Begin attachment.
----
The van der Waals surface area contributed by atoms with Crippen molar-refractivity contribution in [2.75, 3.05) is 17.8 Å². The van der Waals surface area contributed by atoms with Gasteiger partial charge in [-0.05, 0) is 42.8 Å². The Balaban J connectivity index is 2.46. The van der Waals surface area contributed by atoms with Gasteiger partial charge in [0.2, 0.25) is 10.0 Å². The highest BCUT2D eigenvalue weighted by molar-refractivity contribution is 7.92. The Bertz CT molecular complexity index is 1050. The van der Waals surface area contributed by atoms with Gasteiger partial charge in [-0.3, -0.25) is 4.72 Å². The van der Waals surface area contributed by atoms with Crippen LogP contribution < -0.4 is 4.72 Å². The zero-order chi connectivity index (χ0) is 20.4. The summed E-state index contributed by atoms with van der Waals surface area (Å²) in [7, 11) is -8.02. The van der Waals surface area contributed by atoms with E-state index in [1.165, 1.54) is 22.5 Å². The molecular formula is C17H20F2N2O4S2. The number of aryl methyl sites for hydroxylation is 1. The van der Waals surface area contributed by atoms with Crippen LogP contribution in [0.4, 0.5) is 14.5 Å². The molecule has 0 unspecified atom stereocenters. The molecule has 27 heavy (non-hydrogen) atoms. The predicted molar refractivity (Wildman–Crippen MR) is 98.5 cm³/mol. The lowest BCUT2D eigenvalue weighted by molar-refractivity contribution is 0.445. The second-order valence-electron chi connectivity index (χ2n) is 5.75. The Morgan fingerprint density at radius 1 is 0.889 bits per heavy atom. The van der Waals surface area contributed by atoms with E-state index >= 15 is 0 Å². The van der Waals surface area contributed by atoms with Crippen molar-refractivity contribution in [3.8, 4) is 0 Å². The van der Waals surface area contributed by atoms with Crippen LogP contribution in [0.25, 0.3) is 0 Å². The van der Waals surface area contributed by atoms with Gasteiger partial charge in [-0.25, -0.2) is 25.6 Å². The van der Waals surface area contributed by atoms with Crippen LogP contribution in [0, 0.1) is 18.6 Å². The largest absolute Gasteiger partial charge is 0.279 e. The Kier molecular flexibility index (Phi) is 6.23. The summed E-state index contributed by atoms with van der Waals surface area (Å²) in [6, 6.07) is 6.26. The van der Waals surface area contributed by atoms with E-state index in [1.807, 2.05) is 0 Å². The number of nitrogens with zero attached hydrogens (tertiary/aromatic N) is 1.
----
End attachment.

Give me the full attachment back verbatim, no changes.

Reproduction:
The van der Waals surface area contributed by atoms with Crippen molar-refractivity contribution in [2.75, 3.05) is 17.8 Å². The van der Waals surface area contributed by atoms with Gasteiger partial charge in [-0.05, 0) is 42.8 Å². The Balaban J connectivity index is 2.46. The van der Waals surface area contributed by atoms with Gasteiger partial charge in [0.2, 0.25) is 10.0 Å². The highest BCUT2D eigenvalue weighted by molar-refractivity contribution is 7.92. The Bertz CT molecular complexity index is 1050. The van der Waals surface area contributed by atoms with Gasteiger partial charge in [-0.3, -0.25) is 4.72 Å². The van der Waals surface area contributed by atoms with Crippen LogP contribution < -0.4 is 4.72 Å². The zero-order chi connectivity index (χ0) is 20.4. The summed E-state index contributed by atoms with van der Waals surface area (Å²) in [7, 11) is -8.02. The van der Waals surface area contributed by atoms with E-state index in [1.165, 1.54) is 22.5 Å². The molecular formula is C17H20F2N2O4S2. The number of aryl methyl sites for hydroxylation is 1. The van der Waals surface area contributed by atoms with Crippen LogP contribution in [0.4, 0.5) is 14.5 Å². The molecule has 0 unspecified atom stereocenters. The molecule has 27 heavy (non-hydrogen) atoms. The predicted molar refractivity (Wildman–Crippen MR) is 98.5 cm³/mol. The lowest BCUT2D eigenvalue weighted by molar-refractivity contribution is 0.445. The second-order valence-electron chi connectivity index (χ2n) is 5.75. The Morgan fingerprint density at radius 1 is 0.889 bits per heavy atom. The van der Waals surface area contributed by atoms with E-state index >= 15 is 0 Å². The van der Waals surface area contributed by atoms with Crippen molar-refractivity contribution in [3.8, 4) is 0 Å². The van der Waals surface area contributed by atoms with Crippen LogP contribution in [0.25, 0.3) is 0 Å². The van der Waals surface area contributed by atoms with Gasteiger partial charge in [-0.25, -0.2) is 25.6 Å². The van der Waals surface area contributed by atoms with Crippen LogP contribution in [0, 0.1) is 18.6 Å². The largest absolute Gasteiger partial charge is 0.279 e. The Kier molecular flexibility index (Phi) is 6.23. The summed E-state index contributed by atoms with van der Waals surface area (Å²) in [6, 6.07) is 6.26. The van der Waals surface area contributed by atoms with E-state index in [1.807, 2.05) is 0 Å². The number of nitrogens with zero attached hydrogens (tertiary/aromatic N) is 1.